Eau du Goat, Or, What Is That Smell?!

1 / 2
2 / 2

Showing off for the camera…

Goats stink. Specifically, bucks stink. Fortunately, they don’t stink all the time, but when it’s breeding season, grab your gas mask because it’s bad…really bad! It’s currently breeding season for my Kinder goats, so “buck stink” is in the air.

Meet Spock, my Kinder buck. Spock was born in March of 2019, so he’s a young boy, but he is filling out and becoming a fine looking buck. He arrived on the farm in May 2019, did his one-and-only-job very well, with four kids that arrived at the end of February 2020 (I wrote about them in a previous blog). Maybe it was because he was younger, but I don’t remember him smelling that bad last summer. Boy, was I in for a surprise when the does came into heat this year.

As you can see, Spock has a lovely beard. It usually is a beautiful grey/white/black mixture. Right now, the white and grey are a not-beautiful yellowish hue, as is his nose. I can’t think of a delicate way to put this, so here goes. His beard and nose are now yellow because he pees on himself. There you have it, folks, the secret to goat love. Urine. While a “why do goat bucks smell” search will yield oodles of information and anecdotes about stinky bucks, the short story is that bucks spray themselves to attract the does, who find it irresistible.  

(As an aside, I taught junior high and high school for 20 years. I remember Axe body spray. If you’ve ever been around a young human male who uses a product like that, I see an astonishing similarity. Some days, my eyes would be watering as the kids would change classes.)

As if this weren’t enough, bucks also have scent glands near their horns that are triggered by testosterone. The combination is a heady brew that sticks to my clothes when I walk anywhere near his pasture. When I have to enter the pasture, Spock will come up for pets and neck scratches (he is very much a friendly and calm little guy, but as with all male animals, I keep a close eye on him), leaving me to smell like buck for hours. And that’s after washing with handfuls of soap! The smell does not go away quickly.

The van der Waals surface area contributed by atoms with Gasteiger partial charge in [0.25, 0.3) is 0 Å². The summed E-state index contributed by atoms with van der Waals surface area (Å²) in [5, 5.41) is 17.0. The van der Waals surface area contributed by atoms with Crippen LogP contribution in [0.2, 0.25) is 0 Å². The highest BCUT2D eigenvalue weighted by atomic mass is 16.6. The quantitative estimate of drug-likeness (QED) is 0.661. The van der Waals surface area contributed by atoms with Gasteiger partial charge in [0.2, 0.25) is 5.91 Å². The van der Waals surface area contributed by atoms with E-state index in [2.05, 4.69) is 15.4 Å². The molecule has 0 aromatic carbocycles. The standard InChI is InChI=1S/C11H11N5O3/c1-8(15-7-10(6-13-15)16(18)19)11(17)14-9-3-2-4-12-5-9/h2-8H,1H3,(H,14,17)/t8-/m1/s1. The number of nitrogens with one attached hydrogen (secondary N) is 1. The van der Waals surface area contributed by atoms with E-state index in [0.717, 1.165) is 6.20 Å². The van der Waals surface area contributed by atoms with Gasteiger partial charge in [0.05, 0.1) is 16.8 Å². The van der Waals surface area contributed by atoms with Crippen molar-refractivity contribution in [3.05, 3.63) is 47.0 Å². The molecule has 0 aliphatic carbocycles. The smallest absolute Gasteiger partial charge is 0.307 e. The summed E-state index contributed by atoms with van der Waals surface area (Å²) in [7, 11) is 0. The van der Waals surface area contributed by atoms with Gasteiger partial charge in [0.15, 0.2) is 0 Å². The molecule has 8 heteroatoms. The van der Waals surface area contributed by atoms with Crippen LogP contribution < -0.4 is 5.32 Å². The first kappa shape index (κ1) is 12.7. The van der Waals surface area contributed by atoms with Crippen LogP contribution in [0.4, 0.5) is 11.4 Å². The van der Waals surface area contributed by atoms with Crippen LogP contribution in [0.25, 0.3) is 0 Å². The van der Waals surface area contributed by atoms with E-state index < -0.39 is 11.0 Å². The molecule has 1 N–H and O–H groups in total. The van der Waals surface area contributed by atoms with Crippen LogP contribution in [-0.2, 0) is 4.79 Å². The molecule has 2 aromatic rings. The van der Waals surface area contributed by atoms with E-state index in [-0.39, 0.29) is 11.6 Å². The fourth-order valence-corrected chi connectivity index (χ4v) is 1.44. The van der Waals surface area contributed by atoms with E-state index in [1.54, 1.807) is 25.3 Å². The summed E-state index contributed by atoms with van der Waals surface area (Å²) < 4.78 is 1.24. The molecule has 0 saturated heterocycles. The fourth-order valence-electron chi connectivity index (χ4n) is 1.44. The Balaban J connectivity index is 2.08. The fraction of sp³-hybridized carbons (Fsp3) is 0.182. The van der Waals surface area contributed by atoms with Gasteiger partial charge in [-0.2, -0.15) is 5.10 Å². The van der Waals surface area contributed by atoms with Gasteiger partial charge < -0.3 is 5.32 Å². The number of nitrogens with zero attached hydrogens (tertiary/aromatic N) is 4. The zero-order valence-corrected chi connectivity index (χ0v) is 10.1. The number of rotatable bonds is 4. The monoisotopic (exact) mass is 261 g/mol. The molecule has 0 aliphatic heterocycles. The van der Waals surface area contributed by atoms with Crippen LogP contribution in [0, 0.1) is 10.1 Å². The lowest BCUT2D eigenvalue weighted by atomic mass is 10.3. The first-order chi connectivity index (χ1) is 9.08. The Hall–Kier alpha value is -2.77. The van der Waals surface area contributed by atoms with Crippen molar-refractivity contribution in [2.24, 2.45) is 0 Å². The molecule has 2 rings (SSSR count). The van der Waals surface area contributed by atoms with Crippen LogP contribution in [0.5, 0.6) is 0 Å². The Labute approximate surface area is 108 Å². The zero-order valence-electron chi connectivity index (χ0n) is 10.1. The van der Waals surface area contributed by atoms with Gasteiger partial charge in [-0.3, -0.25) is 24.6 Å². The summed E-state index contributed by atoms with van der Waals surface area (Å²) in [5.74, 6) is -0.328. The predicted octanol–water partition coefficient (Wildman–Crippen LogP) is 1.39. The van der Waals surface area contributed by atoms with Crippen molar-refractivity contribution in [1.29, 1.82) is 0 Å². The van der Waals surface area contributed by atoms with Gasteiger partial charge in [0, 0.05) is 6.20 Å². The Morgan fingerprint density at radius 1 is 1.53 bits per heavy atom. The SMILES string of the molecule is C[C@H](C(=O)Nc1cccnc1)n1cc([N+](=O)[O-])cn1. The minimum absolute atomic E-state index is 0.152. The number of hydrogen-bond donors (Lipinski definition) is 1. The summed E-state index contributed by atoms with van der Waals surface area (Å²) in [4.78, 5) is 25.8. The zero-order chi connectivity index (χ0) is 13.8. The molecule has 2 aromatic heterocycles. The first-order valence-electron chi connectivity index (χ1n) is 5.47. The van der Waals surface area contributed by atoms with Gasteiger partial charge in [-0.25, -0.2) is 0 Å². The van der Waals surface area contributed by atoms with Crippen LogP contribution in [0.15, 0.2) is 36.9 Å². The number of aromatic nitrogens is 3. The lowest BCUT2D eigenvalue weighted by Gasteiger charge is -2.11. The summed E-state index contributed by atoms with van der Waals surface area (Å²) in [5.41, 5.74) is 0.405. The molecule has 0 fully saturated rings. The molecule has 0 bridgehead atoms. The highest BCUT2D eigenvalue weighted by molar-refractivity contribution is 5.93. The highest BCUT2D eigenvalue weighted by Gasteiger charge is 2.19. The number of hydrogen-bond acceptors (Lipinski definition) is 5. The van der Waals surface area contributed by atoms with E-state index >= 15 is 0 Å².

Spock definitely thinks he’s all that. He may be all that, but all that really smells!

I am incredibly thankful that Spock is the only stinky boy I have – the Shetland rams develop an odor when their breeding season begins in September, but it is nowhere close to the near-visible cloud of goat buck smell. My first ram, Sven, had a slight musky odor to him, and my current ram Marcus, has no smell that I can notice, but that may be due to my olfactory system overloading on the reek that is Spock.

Smells are part of life on any farm. Tractors, seeds, inputs (I’m not a fan of the smell of fertilizer!), animals, plants, they all have distinct smells. Some only happen at certain times of the year, like goat breeding season or corn on a hot summer night, and some are more constant, like tractors and the wooly smell of sheep. As much as it may make me gag a little right now, I know the smell will go away once breeding season is over, and it also starts the anticipation for next spring’s goatlings. That’s worth it, but wow, does he stink.

What are your favorite/least favorite smells around the farm/homestead? Is there a smell that has stuck with you (figuratively!) over time as particularly nice (or not!)?

\